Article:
Author's Abstract, Page 51-52:
"This article examines inquests and an inquiry into freezing deaths in Saskatchewan, Canada. It outlines the racial spatial economies of which these deaths are a part, and it proposes that the structural relations of settler colonialism produce and sustain ongoing, daily evictions of Aboriginal people from settler life, evictions that are inevitably violent. The colonial city belongs to the settler, and Aboriginal presence in the city inevitably contests settler occupation. Aboriginality unsettles, challenging the settler’s claim to legitimacy by calling into question the colonial state’s most enduring fiction that Aboriginal people are a dying race. The dumping of Aboriginal people to the outskirts of the city is a practice born of the settler’s need to maintain the lines of force of the colonial city. Today, when dumping comes under legal scrutiny, as it did in the inquiry into the death of Neil Stonechild and in inquests into freezing deaths, it is either transformed into a practice of a few bad cops or denied outright. What remains on legal record, however, are the racial spatial economies of the settler city and its persistent devaluation of Aboriginal life, a devaluation that law both produces and sustains. In the first part of the article, I present ideas about the racial/spatial economies of the colonial city, and in the second part I examine the death of Neil Stonechild and the Wright Inquiry, which responded to this death. In the third part, I examine inquests into the freezing deaths of Rodney Naistus and Lawrence Wegner, two young Aboriginal men who died a decade after Stonechild, exploring two movements in space and time: Naistus and Wegner as they moved through the city towards their death in the frozen fields of the northwest section of the city and the journey we are invited on through the inquest, a journey through which we come to understand the deaths of Naistus and Wegner as no one’s fault but their own. Across the landscape of Aboriginal deaths in custody in Saskatchewan, including deaths in prison, deaths due to suicide, and deaths that occur in violent confrontations with the police, the Aboriginal body is a body that cannot be murdered." (51-52).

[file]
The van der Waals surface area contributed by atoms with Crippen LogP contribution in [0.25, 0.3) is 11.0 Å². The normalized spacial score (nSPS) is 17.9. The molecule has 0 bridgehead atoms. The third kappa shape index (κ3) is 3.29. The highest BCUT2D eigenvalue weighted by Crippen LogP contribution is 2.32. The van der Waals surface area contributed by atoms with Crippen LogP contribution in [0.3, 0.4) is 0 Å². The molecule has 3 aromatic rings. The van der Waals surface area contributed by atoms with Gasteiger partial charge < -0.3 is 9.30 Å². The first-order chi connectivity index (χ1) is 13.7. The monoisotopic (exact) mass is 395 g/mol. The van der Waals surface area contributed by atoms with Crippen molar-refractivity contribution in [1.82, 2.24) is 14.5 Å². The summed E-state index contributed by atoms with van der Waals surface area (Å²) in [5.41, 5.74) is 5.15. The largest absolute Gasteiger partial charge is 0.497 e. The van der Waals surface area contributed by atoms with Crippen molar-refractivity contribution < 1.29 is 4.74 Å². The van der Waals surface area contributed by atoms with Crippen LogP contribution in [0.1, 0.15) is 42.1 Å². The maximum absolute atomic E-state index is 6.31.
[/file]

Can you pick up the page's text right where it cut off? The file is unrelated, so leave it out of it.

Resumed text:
Razack, Sherene. ""It Happened More than Once": Freezings Death in Saskatchewan." Canadian Journal of Women and the Law 26, no. 1 (2014): 51-80.